I saw and spider on it's web at an electrical cable and thinked: If the web is made of proteins, why dont burn.

Sorry, the photo is dark because is night in Ecuador enter image description here


1 Answer 1


Spider silk can conduct electricity. Some spiders use this material property of conductivity to capture prey. https://www.ncbi.nlm.nih.gov/pubmed/24323174

So I'm going on the assumption that both electrical lines spanning the web are bare and that they are live, i.e. carrying current. I will also assume that these lines are carrying the same current.

With electricity, it might help to think of the analogy of a waterfall. Water at the top of a waterfall has potential energy, which is converted to kinetic energy when it goes over the waterfall. The water accelerates towards the earth as it falls. There is a height or "gradient" between the top of the waterfall and its bottom, which allows water to accelerate from the top towards the bottom of the fall.

Electrons in electricity work in much the same way. Between two points along a conductor, you need a voltage gradient to establish an electric field, which moves electrons in a particular direction — just as the waterfall creates a gradient of high ground to low ground that enables water to flow.

If you have two wires (both conductors) running at the same voltage, and if you connect them with another conductor, like a spider's web, electrons will not run through the web because there is no voltage differential that creates an electric field that drives the flow of electrons between that connection. https://en.wikipedia.org/wiki/Electric_potential

Here, the web and spider are likely unhurt, because the two lines do not provide a voltage difference needed to have electrons move across the silk, like water would flow over a waterfall.

If the spider web was grounded — if its web were instead connected from one of the electrical wires to the earth — electricity would likely run through the web and, potentially, burn the web (and the spider). But from your photograph, it looks like the web is connected to both wires that ℗r assumption) are at the same voltage.

This is the same principle that allows electricians to work on maintaining electrical pylons without shutting down the power grid. https://en.wikipedia.org/wiki/Live-line_working

They work in such a way as to maintain the same voltage as the lines they are working on. If they were grounded — if they held a copper wire, say, that was plugged into the earth — or if there was anything conductive that the electrician was connected to that established a dangerous voltage gradient, and if they started working on live electrical lines, they would get fried. Same with the spider, if the web was grounded in a similar way.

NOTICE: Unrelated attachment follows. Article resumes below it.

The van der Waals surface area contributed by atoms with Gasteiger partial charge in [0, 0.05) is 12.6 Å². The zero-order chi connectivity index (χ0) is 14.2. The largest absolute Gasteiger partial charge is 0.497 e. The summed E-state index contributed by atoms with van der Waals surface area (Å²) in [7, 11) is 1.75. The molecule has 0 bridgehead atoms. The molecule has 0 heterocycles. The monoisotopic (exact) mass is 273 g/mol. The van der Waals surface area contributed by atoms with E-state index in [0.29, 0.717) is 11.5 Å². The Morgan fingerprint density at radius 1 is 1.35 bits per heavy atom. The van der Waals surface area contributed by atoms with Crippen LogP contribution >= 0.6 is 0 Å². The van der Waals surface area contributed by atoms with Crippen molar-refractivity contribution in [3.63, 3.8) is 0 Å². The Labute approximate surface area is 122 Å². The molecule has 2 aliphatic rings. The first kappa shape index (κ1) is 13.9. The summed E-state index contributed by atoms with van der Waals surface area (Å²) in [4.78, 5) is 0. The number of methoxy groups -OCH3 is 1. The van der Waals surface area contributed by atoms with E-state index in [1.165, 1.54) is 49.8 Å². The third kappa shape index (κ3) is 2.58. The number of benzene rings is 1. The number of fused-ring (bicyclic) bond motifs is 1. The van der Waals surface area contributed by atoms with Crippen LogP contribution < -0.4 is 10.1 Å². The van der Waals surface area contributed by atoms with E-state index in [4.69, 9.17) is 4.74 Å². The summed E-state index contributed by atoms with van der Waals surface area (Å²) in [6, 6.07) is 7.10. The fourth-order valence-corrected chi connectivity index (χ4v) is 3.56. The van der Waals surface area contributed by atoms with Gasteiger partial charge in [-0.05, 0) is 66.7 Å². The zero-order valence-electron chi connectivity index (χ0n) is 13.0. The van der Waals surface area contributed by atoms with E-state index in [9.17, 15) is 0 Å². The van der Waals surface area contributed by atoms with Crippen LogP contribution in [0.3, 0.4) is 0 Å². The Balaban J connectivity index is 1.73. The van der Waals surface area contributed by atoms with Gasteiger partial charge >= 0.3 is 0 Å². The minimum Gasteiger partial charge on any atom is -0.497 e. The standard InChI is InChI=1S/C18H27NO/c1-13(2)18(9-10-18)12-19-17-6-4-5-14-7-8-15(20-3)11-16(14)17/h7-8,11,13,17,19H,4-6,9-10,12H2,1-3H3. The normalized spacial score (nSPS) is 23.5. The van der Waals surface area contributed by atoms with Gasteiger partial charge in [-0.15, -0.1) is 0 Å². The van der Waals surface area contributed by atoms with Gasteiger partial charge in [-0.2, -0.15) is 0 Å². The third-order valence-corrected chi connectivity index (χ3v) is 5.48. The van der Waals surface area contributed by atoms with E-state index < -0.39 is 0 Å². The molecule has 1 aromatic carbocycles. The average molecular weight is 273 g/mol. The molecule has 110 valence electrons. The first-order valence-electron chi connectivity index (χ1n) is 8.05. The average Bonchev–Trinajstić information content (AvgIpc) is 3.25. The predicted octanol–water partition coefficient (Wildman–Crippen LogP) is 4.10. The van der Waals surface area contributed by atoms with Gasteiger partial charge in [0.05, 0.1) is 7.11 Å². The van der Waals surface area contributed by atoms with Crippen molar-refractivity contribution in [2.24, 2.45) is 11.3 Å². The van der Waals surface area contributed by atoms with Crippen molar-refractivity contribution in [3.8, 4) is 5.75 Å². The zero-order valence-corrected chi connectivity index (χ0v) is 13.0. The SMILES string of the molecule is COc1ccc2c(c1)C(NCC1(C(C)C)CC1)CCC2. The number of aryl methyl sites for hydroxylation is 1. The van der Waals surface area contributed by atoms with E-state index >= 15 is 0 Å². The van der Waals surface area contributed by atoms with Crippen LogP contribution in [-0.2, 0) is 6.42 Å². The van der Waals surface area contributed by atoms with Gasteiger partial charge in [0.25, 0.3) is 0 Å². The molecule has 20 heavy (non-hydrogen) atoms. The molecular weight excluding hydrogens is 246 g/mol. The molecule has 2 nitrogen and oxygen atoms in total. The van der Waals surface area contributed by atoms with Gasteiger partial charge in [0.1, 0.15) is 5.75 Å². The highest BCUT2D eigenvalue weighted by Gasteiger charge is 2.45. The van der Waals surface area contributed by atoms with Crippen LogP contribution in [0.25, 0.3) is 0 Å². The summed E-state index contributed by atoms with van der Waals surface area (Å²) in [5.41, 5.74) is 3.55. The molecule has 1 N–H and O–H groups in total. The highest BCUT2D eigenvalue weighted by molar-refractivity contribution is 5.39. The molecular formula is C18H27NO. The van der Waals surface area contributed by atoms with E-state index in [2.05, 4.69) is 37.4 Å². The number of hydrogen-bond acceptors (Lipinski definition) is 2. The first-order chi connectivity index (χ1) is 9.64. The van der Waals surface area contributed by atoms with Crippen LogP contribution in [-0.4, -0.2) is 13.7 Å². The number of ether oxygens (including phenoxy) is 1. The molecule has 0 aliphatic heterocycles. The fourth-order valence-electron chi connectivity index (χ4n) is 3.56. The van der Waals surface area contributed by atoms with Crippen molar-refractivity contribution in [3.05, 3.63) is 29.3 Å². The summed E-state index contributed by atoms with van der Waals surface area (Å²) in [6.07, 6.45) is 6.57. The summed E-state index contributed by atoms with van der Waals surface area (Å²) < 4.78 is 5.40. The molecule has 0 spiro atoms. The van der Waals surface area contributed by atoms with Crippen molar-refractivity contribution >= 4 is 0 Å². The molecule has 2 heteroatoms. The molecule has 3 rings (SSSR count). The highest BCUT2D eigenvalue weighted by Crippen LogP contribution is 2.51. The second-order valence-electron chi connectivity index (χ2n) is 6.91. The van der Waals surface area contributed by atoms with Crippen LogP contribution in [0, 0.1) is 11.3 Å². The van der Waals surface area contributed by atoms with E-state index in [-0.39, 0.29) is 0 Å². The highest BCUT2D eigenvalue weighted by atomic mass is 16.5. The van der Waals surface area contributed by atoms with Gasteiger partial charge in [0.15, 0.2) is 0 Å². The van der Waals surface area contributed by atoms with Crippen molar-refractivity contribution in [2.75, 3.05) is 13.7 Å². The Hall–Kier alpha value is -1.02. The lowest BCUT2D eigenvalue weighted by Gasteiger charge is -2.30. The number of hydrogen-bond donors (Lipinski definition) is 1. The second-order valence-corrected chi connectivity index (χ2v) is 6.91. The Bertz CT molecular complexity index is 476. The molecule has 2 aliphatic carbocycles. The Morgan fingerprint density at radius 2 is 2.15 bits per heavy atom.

Further, if the two wires were running at different voltages, then electricity could conduct through the spider web and cause some damage.

This answer relies on a lot of assumptions from the photograph. Feel free to clarify if those assumptions would change the parameters of the question and my answer.

  • 1
    $\begingroup$ I really doubt that this answer is correct. If that's a single-phase line (typical of residential supply), there IS a voltage difference between the phase and neutral wires. (Likewise if it's 2 wires of a 3 phase system.) If the lines are live, and spider silk conducted electricity, there would be a sufficent current flow for the resistance to heat the silk, or any conductor, to its melting/vaporizing point. All you'd get is a brief arc. But in fact normal (dry) spider silk is a pretty good insulator. $\endgroup$
    – jamesqf
    Commented Sep 29, 2019 at 3:54
  • $\begingroup$ These lines could perhaps be fence wiring to keep in animals, but I can't really tell and it isn't mentioned in the question. I would definitely suggest adding your answer, if you feel it is appropriate or my answer is incorrect. $\endgroup$ Commented Sep 29, 2019 at 6:42
  • 1
    $\begingroup$ Thanks Alex. Yes, your assumptions were correct, and the Live-line working assumption is very logic to me. $\endgroup$ Commented Sep 29, 2019 at 14:58

You must log in to answer this question.

Not the answer you're looking for? Browse other questions tagged .